Insights into the oxidation and decomposition of CO on Au/α-Fe 2O3 and on α-Fe2O3 by coupled TG-FTIR

Ziyi Zhong*, James Highfield, Ming Lin, Jaclyn Teo, Yi Fan Han

*Corresponding author for this work

Research output: Contribution to journalArticlepeer-review

37 Scopus citations

Abstract

CO oxidation and decomposition behaviors over nanosized 3% Au/α-Fe2O3 catalyst and over the α-Fe 2O3 support were studied in situ via thermogravimetry coupled to on-line FTIR spectroscopy (TG-FTIR). which was used to obtain temperature-programmed reduction (TPR) curves and evolved gas analysis. The catalyst was prepared by a sonication-assisted Au colloid based method and had a Au particle size in the range of 2-5 nm. Carburization studies of H 2-prereduced samples were also made in CO gas. According to gravimetry, for the 3% Au/α-Fe2O3 catalyst, there were three distinct stages of CO interaction with the Au catalyst but only two stages for the catalyst support. At low temperatures (≤100°C), only the Au catalyst had a rapid weight loss, which confirmed that CO reacted with highly active absorbed oxygen species and/or OH species which were associated with and promoted by the Au nanoparticles. Around 300°C, both the catalyst and support samples experienced the reduction of Fe2O3 to Fe3O4, while above 400°C further reduction to FeO and Fe metal took place. Au played no part in the kinetics of Fe3O 4 formation because lattice O mobility was rate-limiting. At higher temperature where Fe3O4 was further reduced to FeO and Fe0, the initially formed metallic Fe0 nuclei could decompose CO molecules and release O species. Both this coproduced O species and the lattice oxygen could react with CO molecules. Thus, the CO oxidation was not limited by the mobility of lattice oxygen, and the catalytic function of Au was revealed again. Carburization of metallic Fe, created by prereduction in H2, revealed a distinct weight gain at 350°C corresponding to Fe3C formation, as subsequently confirmed by X-ray diffraction (XRD). Sustained carbon deposition ensued at 450°C. In the cases of the 3% Au/γ-Al2O3 and Au/ZrO2 catalysts prepared by the same method, however, after exposure to CO in the same temperature range, no carbon deposit was observed, indicating that although Au nanoparticles could activate the absorbed oxygen molecules at low temperatures, they were not able to activate the lattice oxygen in the three catalyst supports or to dissociate the CO molecules directly.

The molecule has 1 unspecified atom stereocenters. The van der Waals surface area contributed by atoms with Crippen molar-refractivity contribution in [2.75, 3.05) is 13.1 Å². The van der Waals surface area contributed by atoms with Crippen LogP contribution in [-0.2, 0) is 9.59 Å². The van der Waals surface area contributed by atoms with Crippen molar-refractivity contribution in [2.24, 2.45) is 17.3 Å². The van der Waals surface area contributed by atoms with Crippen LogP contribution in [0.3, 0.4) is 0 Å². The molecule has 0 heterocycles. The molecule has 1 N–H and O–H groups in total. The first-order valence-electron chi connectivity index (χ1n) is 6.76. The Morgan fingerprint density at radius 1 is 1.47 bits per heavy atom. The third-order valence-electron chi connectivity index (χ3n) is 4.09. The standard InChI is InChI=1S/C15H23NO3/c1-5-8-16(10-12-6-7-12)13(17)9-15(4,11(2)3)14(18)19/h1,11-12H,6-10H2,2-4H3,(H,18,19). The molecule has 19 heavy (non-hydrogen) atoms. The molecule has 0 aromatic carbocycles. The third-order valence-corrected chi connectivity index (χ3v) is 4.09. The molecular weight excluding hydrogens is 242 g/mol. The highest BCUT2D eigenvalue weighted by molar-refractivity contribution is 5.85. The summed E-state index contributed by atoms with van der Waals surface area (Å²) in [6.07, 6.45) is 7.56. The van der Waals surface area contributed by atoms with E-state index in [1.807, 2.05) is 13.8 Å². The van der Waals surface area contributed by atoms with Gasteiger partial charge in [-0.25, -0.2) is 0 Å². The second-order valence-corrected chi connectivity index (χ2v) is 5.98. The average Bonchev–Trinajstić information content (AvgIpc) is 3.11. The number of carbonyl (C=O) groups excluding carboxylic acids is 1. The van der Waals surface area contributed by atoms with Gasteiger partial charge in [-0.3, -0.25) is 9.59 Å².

Original languageEnglish
Pages (from-to)8576-8582
Number of pages7
JournalLangmuir
Volume24
Issue number16
DOIs
StatePublished - 19 Aug 2008
Externally publishedYes

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